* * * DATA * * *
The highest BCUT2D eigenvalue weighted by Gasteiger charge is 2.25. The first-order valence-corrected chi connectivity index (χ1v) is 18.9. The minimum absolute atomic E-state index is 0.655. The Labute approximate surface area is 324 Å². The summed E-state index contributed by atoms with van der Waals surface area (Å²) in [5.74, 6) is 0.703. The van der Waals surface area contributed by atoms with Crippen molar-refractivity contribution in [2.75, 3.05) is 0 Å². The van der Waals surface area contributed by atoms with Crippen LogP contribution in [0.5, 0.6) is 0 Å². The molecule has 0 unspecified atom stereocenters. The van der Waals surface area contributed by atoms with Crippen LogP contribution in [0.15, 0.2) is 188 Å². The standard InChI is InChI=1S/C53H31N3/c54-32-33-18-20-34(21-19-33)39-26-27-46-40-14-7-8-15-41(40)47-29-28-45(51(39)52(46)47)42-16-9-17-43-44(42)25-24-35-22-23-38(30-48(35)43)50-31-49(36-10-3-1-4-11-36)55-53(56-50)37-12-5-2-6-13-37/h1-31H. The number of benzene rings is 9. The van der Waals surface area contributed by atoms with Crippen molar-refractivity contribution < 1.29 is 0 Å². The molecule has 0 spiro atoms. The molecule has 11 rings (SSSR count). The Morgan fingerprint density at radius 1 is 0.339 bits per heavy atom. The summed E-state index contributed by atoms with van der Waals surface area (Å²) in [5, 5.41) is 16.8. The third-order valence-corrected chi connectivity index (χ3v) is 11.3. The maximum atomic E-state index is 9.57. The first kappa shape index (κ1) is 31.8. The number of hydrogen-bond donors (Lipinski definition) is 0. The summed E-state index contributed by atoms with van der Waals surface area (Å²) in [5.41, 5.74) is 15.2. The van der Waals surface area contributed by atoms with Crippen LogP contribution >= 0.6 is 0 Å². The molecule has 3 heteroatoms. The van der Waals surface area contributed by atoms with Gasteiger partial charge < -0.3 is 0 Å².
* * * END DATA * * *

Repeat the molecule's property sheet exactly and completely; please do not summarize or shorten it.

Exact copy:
The highest BCUT2D eigenvalue weighted by Gasteiger charge is 2.25. The first-order valence-corrected chi connectivity index (χ1v) is 18.9. The minimum absolute atomic E-state index is 0.655. The Labute approximate surface area is 324 Å². The summed E-state index contributed by atoms with van der Waals surface area (Å²) in [5.74, 6) is 0.703. The van der Waals surface area contributed by atoms with Crippen molar-refractivity contribution in [2.75, 3.05) is 0 Å². The van der Waals surface area contributed by atoms with Crippen LogP contribution in [0.5, 0.6) is 0 Å². The molecule has 0 unspecified atom stereocenters. The van der Waals surface area contributed by atoms with Crippen LogP contribution in [0.15, 0.2) is 188 Å². The standard InChI is InChI=1S/C53H31N3/c54-32-33-18-20-34(21-19-33)39-26-27-46-40-14-7-8-15-41(40)47-29-28-45(51(39)52(46)47)42-16-9-17-43-44(42)25-24-35-22-23-38(30-48(35)43)50-31-49(36-10-3-1-4-11-36)55-53(56-50)37-12-5-2-6-13-37/h1-31H. The number of benzene rings is 9. The van der Waals surface area contributed by atoms with Crippen molar-refractivity contribution < 1.29 is 0 Å². The molecule has 0 spiro atoms. The molecule has 11 rings (SSSR count). The Morgan fingerprint density at radius 1 is 0.339 bits per heavy atom. The summed E-state index contributed by atoms with van der Waals surface area (Å²) in [5, 5.41) is 16.8. The third-order valence-corrected chi connectivity index (χ3v) is 11.3. The maximum atomic E-state index is 9.57. The first kappa shape index (κ1) is 31.8. The number of hydrogen-bond donors (Lipinski definition) is 0. The summed E-state index contributed by atoms with van der Waals surface area (Å²) in [5.41, 5.74) is 15.2. The van der Waals surface area contributed by atoms with Crippen LogP contribution >= 0.6 is 0 Å². The molecule has 3 heteroatoms. The van der Waals surface area contributed by atoms with Gasteiger partial charge < -0.3 is 0 Å².